The salto del pastor, or shepherd’s leap, is a technique that is unique in the world, declared an Asset of Cultural Interest by the Government of the Canary Islands. This sporting skill goes back to the first inhabitants of the archipelago. It was they who started practising it in order to move swiftly over abrupt terrain with the help of a long wooden pole. Nowadays many shepherds still use this method, but there are also groups who practise it as a form of recreation.
A vital tool for shepherds
The indigenous society of Canary Islands kept livestock, fostering good husbandry. With the help of a pole between 2 and 4 metres long, shepherds could travel over high mountains and cross deep ravines keeping pace with their goats.
This skill surprised many of the conquistadors and their chroniclers. In the 19th century, when the archipelago began to turn into a tourist destination and travel literature became fashionable in Europe, many mentions were made of the extraordinary traditions of the Canary Islands.
Captivating other cultures with the archipelago’s traditions
Many European travellers’ tales spoke of the shepherd’s leap. When the Englishman Charles Edwardes witnessed the practice in 1888, he said: “the peasant always carries his lanza, a long wooden pole, spiked at the end... to descend to the bottom of the abysses of the islands, as in La Palma, one of the more mountainous and abrupt islands”.
This practice also surprised the writer Olivia Stone, the author of the most renowned travel book on the Canary Islands of the era. She highlighted the fact that the technique used by the shepherds to leap over the rocks with a pole would be impossible for anyone under normal circumstances.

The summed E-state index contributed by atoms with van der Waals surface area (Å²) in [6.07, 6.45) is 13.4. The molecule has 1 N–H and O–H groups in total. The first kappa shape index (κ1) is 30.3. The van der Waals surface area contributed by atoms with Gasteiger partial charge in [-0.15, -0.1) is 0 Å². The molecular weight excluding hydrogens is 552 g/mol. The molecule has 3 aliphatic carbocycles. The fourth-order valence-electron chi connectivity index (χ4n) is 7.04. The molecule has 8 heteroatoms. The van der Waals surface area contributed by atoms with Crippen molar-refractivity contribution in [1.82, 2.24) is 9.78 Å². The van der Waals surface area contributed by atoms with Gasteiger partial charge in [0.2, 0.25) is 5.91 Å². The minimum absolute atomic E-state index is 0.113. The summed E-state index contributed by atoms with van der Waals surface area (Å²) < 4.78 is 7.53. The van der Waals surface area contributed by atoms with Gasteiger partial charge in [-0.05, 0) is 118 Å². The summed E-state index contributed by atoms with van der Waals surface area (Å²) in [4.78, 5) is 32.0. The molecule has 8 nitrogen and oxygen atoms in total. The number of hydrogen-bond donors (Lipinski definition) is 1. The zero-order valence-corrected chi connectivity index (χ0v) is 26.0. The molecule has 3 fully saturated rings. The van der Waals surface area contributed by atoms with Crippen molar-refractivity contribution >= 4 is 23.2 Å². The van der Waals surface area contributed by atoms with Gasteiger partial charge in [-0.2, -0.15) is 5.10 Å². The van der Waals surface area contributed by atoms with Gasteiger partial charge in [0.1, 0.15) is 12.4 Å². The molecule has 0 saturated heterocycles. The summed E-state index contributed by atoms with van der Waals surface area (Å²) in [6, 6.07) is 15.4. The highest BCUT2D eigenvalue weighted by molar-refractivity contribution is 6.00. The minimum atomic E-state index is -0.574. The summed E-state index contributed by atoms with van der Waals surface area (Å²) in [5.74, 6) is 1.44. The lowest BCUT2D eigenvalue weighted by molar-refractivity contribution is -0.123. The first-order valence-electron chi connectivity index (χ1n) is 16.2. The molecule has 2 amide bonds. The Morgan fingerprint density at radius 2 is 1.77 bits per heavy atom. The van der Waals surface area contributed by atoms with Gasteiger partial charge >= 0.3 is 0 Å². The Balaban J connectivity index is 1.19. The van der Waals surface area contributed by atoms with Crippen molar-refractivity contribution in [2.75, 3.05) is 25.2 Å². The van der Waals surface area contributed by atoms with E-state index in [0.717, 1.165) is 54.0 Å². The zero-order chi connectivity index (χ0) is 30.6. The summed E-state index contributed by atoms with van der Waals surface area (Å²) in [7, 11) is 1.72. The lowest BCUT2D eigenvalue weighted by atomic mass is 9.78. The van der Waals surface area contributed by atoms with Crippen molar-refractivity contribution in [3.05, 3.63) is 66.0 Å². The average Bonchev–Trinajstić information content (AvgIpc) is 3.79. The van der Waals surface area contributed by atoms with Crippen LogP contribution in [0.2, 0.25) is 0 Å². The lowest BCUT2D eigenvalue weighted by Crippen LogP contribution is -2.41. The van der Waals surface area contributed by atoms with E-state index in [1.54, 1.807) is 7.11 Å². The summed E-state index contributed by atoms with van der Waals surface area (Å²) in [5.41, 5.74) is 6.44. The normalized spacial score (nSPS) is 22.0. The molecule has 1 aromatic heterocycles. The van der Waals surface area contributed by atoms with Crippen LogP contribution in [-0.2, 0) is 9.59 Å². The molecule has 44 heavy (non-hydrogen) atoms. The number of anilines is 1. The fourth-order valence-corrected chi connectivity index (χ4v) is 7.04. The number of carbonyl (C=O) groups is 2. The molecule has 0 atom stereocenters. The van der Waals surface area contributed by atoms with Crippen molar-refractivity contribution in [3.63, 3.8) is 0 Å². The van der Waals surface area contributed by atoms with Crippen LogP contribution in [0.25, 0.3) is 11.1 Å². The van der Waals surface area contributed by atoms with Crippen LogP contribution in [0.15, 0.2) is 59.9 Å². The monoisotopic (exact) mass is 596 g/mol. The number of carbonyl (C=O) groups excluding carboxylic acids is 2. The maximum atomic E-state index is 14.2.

Stick or pole? This is what this shepherd’s utensil is called
The shepherd’s leap is a technique used on several islands, but perhaps the most curious thing is that on each one, the stick is given a different name. These are the names gathered in the report declaring the practice an Asset of Cultural Interest: “lanza” in La Palma, “astia” in El Hierro, “asta” in La Gomera, lanza, “palo” or “regatón” in Tenerife, “garrote” in Gran Canaria and “lata” in Fuerteventura and Lanzarote. Another peculiarity is that the most frequently-used wood is that of the Canary Island pine, and the length of the pole varies depending how steep each island is.
A sharpened metal tip is added to the end of the pole so that it gains better purchase on the ground. The incorporation of metal is relatively new, however, as the indigenous people used a piece of bone.
Leaping in pure Canarian style
The shepherd’s leap was common practice for controlling livestock during grazing, but it also had a recreational side to it, when sporting and performative skills were put into practice. Competitions were organised to determine which shepherd was the best jumper, during games such as “pass the pole”, “make the flag” or “the shepherd’s turn”, or precision jumps like “the lover’s leap” or “the jump of the coin”. The most striking one is “the dead pole jump”, which consisted of allowing oneself to drop from heights of up to double the length of the pole without placing it on the ground when jumping. Nowadays, the groups that practise the shepherd’s leap as a recreational pastime are known as jurrias, and they are grouped together in the Federación de Salto del Pastor Canario (Canary Islands’ Shepherd’s Leap Federation).